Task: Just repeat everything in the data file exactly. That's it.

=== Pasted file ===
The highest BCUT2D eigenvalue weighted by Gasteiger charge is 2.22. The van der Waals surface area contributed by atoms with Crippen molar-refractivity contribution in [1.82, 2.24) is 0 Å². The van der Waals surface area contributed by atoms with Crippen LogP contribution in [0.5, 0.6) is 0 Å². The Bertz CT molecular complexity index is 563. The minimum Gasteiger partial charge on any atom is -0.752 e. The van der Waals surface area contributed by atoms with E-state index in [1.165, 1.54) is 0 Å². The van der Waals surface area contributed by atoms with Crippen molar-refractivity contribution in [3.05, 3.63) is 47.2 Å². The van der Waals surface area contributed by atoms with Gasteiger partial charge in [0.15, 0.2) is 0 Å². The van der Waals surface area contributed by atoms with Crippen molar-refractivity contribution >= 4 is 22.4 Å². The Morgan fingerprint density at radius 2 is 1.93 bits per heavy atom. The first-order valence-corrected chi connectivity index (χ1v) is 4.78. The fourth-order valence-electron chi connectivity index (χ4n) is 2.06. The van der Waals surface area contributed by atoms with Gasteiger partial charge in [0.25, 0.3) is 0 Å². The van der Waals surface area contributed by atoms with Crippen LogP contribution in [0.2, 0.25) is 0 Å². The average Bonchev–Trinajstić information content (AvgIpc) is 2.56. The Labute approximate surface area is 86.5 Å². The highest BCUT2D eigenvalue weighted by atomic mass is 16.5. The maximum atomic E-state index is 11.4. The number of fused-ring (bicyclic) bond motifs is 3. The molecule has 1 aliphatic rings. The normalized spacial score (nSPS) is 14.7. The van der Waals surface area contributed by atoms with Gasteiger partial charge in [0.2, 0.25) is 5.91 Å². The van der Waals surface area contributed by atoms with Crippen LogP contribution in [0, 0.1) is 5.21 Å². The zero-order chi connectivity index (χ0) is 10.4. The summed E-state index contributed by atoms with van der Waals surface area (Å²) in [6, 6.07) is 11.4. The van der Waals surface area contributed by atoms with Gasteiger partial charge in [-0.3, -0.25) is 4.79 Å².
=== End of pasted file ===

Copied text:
The highest BCUT2D eigenvalue weighted by Gasteiger charge is 2.22. The van der Waals surface area contributed by atoms with Crippen molar-refractivity contribution in [1.82, 2.24) is 0 Å². The van der Waals surface area contributed by atoms with Crippen LogP contribution in [0.5, 0.6) is 0 Å². The Bertz CT molecular complexity index is 563. The minimum Gasteiger partial charge on any atom is -0.752 e. The van der Waals surface area contributed by atoms with E-state index in [1.165, 1.54) is 0 Å². The van der Waals surface area contributed by atoms with Crippen molar-refractivity contribution in [3.05, 3.63) is 47.2 Å². The van der Waals surface area contributed by atoms with Gasteiger partial charge in [0.15, 0.2) is 0 Å². The van der Waals surface area contributed by atoms with Crippen molar-refractivity contribution >= 4 is 22.4 Å². The Morgan fingerprint density at radius 2 is 1.93 bits per heavy atom. The first-order valence-corrected chi connectivity index (χ1v) is 4.78. The fourth-order valence-electron chi connectivity index (χ4n) is 2.06. The van der Waals surface area contributed by atoms with Gasteiger partial charge in [0.25, 0.3) is 0 Å². The van der Waals surface area contributed by atoms with Crippen LogP contribution in [0.2, 0.25) is 0 Å². The average Bonchev–Trinajstić information content (AvgIpc) is 2.56. The Labute approximate surface area is 86.5 Å². The highest BCUT2D eigenvalue weighted by atomic mass is 16.5. The maximum atomic E-state index is 11.4. The number of fused-ring (bicyclic) bond motifs is 3. The molecule has 1 aliphatic rings. The normalized spacial score (nSPS) is 14.7. The van der Waals surface area contributed by atoms with Gasteiger partial charge in [0.2, 0.25) is 5.91 Å². The van der Waals surface area contributed by atoms with Crippen LogP contribution in [0, 0.1) is 5.21 Å². The zero-order chi connectivity index (χ0) is 10.4. The summed E-state index contributed by atoms with van der Waals surface area (Å²) in [6, 6.07) is 11.4. The van der Waals surface area contributed by atoms with Gasteiger partial charge in [-0.3, -0.25) is 4.79 Å².